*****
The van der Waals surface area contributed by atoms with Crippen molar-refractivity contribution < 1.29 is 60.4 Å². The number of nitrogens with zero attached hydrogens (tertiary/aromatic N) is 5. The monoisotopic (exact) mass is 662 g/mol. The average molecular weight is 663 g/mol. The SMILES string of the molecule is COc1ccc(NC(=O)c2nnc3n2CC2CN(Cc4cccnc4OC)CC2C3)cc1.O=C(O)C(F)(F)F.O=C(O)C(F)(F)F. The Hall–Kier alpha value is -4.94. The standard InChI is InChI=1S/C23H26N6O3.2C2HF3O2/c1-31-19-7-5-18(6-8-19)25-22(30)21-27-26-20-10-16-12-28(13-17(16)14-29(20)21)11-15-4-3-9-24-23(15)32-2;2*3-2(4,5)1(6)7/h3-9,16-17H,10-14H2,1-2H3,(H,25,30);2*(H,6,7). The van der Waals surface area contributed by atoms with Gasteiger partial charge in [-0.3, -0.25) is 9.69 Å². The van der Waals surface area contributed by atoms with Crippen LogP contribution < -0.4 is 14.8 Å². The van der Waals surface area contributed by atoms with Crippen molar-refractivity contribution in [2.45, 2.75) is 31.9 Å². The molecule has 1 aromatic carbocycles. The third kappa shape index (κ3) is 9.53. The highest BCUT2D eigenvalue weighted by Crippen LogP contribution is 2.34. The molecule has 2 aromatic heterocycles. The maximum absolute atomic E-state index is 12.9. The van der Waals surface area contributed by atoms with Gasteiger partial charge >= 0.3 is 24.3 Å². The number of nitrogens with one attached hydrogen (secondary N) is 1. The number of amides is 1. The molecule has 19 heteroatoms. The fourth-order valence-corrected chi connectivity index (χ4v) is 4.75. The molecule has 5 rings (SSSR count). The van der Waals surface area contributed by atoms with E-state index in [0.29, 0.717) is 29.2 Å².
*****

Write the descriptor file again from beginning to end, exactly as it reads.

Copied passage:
The van der Waals surface area contributed by atoms with Crippen molar-refractivity contribution < 1.29 is 60.4 Å². The number of nitrogens with zero attached hydrogens (tertiary/aromatic N) is 5. The monoisotopic (exact) mass is 662 g/mol. The average molecular weight is 663 g/mol. The SMILES string of the molecule is COc1ccc(NC(=O)c2nnc3n2CC2CN(Cc4cccnc4OC)CC2C3)cc1.O=C(O)C(F)(F)F.O=C(O)C(F)(F)F. The Hall–Kier alpha value is -4.94. The standard InChI is InChI=1S/C23H26N6O3.2C2HF3O2/c1-31-19-7-5-18(6-8-19)25-22(30)21-27-26-20-10-16-12-28(13-17(16)14-29(20)21)11-15-4-3-9-24-23(15)32-2;2*3-2(4,5)1(6)7/h3-9,16-17H,10-14H2,1-2H3,(H,25,30);2*(H,6,7). The van der Waals surface area contributed by atoms with Gasteiger partial charge in [-0.3, -0.25) is 9.69 Å². The van der Waals surface area contributed by atoms with Crippen LogP contribution < -0.4 is 14.8 Å². The van der Waals surface area contributed by atoms with Crippen molar-refractivity contribution in [2.45, 2.75) is 31.9 Å². The molecule has 1 aromatic carbocycles. The third kappa shape index (κ3) is 9.53. The highest BCUT2D eigenvalue weighted by Crippen LogP contribution is 2.34. The molecule has 2 aromatic heterocycles. The maximum absolute atomic E-state index is 12.9. The van der Waals surface area contributed by atoms with Gasteiger partial charge >= 0.3 is 24.3 Å². The number of nitrogens with one attached hydrogen (secondary N) is 1. The number of amides is 1. The molecule has 19 heteroatoms. The fourth-order valence-corrected chi connectivity index (χ4v) is 4.75. The molecule has 5 rings (SSSR count). The van der Waals surface area contributed by atoms with E-state index in [0.29, 0.717) is 29.2 Å².